(25-28) Paul also mentioned Epaphroditus by name. He was a resident of Philippi who had befriended Paul. He became extremely sick, on the edge of death before I restored his physical health. He was not upset because he was ill, but because his illness caused distress to his beloved friends. This, beloved, is another example of other-centered love. True comfort is found in union among friends and concerns for one another’s welfare.

(29-30) As I have told you before, your life will not be without suffering and pain, which are a condition of the fall. Pain may come by in many ways. Everyone dies, but not everyone really lives in the light of my kingdom. Keep pressing toward me, whether in comfort or pain, remembering the goodness that awaits you.

Chapter 3

(1) Keep rejoicing, continually reminding yourself of what lies ahead. Celebrate hope in what is yet to come with others.

(2-6) Beware of legalists who add rules to rules, which is evil. It is my grace that saves you, not any outward action. My Holy Spirit’s signature covers your heart, marking you “beloved.” Your assurance is not based on your behavior, but upon my Son and his holiness.

Paul’s religious pedigree was impeccable. He was born into the “right” family and he was raised with the “right” traditions. He had the best teachers and he was their best student. He knew the law forward and backward and he followed the rules carefully. From the overflow of his knowledge and zeal, he persecuted the early church like no one else. By Pharisaic standards, he was as good as they come, but Paul knew that he was nothing apart from my grace toward him.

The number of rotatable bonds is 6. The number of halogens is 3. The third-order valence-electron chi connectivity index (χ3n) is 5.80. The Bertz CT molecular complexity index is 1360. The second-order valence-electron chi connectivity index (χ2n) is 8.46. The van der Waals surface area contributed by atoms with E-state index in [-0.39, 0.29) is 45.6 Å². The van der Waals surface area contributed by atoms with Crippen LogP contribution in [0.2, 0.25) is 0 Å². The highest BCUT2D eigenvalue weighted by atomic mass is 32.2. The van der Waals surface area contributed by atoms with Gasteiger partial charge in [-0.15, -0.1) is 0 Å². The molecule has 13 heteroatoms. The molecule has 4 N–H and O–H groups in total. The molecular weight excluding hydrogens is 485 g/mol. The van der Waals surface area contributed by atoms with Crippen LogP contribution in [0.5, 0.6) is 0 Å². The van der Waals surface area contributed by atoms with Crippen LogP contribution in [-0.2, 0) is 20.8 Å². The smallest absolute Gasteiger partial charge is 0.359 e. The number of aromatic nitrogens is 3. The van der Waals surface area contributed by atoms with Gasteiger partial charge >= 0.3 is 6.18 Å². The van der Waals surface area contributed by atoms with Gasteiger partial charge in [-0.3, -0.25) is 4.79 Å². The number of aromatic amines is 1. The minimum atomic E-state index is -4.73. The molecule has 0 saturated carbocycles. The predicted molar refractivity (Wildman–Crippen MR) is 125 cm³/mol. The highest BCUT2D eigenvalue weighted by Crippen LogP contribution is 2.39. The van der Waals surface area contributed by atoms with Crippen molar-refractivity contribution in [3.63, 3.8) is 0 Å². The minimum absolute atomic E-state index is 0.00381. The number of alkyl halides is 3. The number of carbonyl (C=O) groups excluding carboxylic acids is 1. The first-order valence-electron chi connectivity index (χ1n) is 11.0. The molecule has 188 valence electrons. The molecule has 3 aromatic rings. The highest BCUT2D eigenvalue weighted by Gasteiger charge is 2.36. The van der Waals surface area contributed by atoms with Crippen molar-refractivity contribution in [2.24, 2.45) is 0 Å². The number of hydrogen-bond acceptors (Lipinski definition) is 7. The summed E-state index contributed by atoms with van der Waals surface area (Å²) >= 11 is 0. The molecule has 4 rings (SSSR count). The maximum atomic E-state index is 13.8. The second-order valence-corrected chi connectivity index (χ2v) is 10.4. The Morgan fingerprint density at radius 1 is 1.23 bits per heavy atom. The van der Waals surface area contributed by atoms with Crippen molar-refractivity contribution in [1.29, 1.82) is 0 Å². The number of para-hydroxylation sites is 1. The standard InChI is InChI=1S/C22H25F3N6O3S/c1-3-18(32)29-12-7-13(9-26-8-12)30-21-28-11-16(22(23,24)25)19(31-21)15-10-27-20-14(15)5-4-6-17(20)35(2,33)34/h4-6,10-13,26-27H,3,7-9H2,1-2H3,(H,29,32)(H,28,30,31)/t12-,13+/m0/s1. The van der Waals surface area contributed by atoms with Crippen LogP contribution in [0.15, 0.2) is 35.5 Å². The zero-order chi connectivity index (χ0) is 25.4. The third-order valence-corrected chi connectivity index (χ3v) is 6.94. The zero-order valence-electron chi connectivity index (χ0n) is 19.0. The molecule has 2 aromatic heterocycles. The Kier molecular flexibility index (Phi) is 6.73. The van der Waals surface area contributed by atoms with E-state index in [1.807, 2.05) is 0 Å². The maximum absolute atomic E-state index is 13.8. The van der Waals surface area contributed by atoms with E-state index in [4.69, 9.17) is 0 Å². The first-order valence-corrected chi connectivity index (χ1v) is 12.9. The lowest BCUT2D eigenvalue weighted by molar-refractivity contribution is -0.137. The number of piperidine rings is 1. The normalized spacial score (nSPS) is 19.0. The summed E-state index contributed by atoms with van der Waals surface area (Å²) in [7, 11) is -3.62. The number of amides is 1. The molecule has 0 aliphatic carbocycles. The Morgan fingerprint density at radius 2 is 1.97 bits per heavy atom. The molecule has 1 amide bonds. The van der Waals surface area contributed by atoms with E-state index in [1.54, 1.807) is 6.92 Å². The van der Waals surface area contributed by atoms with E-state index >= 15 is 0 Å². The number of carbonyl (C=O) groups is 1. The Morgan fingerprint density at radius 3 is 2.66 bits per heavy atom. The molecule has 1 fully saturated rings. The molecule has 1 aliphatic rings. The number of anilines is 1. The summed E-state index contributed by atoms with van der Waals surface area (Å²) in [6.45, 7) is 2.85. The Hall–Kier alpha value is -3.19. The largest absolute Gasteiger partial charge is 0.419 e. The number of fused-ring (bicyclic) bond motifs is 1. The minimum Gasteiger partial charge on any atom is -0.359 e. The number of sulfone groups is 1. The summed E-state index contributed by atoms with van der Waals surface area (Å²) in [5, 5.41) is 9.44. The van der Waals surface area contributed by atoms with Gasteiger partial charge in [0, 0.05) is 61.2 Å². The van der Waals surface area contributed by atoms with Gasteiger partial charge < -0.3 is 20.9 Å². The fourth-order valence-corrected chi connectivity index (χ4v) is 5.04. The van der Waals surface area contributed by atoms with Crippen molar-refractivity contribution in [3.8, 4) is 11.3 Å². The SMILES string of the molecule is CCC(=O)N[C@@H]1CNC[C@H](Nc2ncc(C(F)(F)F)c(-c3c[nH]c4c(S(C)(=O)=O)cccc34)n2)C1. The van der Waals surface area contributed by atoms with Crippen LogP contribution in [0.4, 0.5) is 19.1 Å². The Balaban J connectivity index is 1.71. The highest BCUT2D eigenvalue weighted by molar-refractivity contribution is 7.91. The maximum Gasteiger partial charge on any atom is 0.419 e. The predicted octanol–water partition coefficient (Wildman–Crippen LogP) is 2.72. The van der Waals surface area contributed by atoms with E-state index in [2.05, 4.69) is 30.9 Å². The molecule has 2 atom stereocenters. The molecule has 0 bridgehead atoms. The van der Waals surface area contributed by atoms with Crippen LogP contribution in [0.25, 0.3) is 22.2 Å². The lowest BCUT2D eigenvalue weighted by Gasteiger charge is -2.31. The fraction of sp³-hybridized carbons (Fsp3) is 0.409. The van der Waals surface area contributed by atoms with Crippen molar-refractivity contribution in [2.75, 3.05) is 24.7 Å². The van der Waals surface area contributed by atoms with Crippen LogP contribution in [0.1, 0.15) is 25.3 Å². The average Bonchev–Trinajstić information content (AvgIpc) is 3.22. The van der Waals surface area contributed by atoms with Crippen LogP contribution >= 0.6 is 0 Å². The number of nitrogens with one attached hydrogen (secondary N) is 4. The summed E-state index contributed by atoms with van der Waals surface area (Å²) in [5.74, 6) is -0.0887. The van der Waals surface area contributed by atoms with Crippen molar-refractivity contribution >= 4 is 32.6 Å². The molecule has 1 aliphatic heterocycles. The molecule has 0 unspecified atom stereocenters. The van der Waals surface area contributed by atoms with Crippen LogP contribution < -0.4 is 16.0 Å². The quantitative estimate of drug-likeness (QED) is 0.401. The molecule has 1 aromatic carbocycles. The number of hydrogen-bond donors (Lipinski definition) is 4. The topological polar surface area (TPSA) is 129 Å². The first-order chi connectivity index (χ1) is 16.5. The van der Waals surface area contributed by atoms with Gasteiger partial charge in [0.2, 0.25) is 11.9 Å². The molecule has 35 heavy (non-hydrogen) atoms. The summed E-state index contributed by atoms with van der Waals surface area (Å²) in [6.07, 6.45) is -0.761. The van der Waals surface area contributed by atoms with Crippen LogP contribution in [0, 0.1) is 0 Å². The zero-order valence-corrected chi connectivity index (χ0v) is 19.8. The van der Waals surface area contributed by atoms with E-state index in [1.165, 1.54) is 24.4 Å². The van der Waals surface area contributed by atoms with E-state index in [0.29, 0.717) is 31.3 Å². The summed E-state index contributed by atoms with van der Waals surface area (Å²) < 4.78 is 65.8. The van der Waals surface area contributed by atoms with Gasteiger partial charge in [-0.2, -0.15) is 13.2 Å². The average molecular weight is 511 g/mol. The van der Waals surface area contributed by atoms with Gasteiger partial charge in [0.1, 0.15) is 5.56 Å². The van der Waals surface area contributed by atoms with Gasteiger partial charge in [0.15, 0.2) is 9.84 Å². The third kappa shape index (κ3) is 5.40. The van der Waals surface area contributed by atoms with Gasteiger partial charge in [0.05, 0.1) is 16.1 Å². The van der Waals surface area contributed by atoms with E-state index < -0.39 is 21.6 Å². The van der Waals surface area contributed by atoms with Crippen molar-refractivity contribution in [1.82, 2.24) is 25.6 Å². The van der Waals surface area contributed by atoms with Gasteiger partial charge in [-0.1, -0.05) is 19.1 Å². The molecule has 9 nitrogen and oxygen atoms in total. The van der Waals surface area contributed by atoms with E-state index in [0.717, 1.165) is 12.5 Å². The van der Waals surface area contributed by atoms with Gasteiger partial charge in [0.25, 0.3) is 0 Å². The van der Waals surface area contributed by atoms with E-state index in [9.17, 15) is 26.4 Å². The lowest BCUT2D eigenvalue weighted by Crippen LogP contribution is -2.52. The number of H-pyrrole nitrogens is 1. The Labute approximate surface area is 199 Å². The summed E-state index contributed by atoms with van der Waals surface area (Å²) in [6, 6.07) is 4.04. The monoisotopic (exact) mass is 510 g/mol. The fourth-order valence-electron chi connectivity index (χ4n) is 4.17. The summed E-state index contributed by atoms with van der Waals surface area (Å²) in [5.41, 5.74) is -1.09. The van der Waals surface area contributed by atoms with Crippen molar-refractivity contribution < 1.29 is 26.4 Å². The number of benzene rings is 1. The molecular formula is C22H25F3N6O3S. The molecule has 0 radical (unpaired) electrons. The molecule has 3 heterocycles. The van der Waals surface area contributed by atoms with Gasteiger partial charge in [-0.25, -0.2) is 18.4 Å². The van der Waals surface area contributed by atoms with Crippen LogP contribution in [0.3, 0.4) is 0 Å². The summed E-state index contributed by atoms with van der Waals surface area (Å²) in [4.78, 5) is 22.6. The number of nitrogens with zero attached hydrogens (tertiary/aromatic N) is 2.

Beloved, legalism still infiltrates my church. Every time you witness someone adding regulations to faith, you are seeing evidence of legalism. When you judge other Christians on social media or in real life, you are practicing this evil.

(7-8) You might as well take all your religious credentials and toss them out the window. The things that have puffed up your spiritual pride are shackles for true growth. Anything that keeps you from knowing my Son is a blockade to faith. In his book, Love Big, Be Well, my servant Winn Collier wrote, “When we have so much to lose, then the fear of losing any of it terrifies. So let’s go ahead and lose, lose it all. Let it burn. Then let’s move on to the joy.”[3] Letting go of counterfeit righteousness for the sake of my Son is where you will find true joy.

(9) Your own righteousness does nothing to save you. Keeping the law perfectly cannot save you. It is my Son who saves you. Put your faith in him, believing that his righteousness—which is the only true righteousness—is yours for the asking. 

(10-11) This is what I want you to keep in the forefront of your mind every day: Know my Son and everything he has accomplished. Meditate on the power of his resurrection. He defeated sin and death, and his life will one day restore everything to wholeness. In the meantime, count it an honor to share in his suffering. Restoring the kingdom to its former beauty means tilling the soil and pulling up thorns, which is toilsome, and sometimes painful work. Like my Son, lay down your life for my kingdom, and like him, you will be raised to true life, unbroken and whole.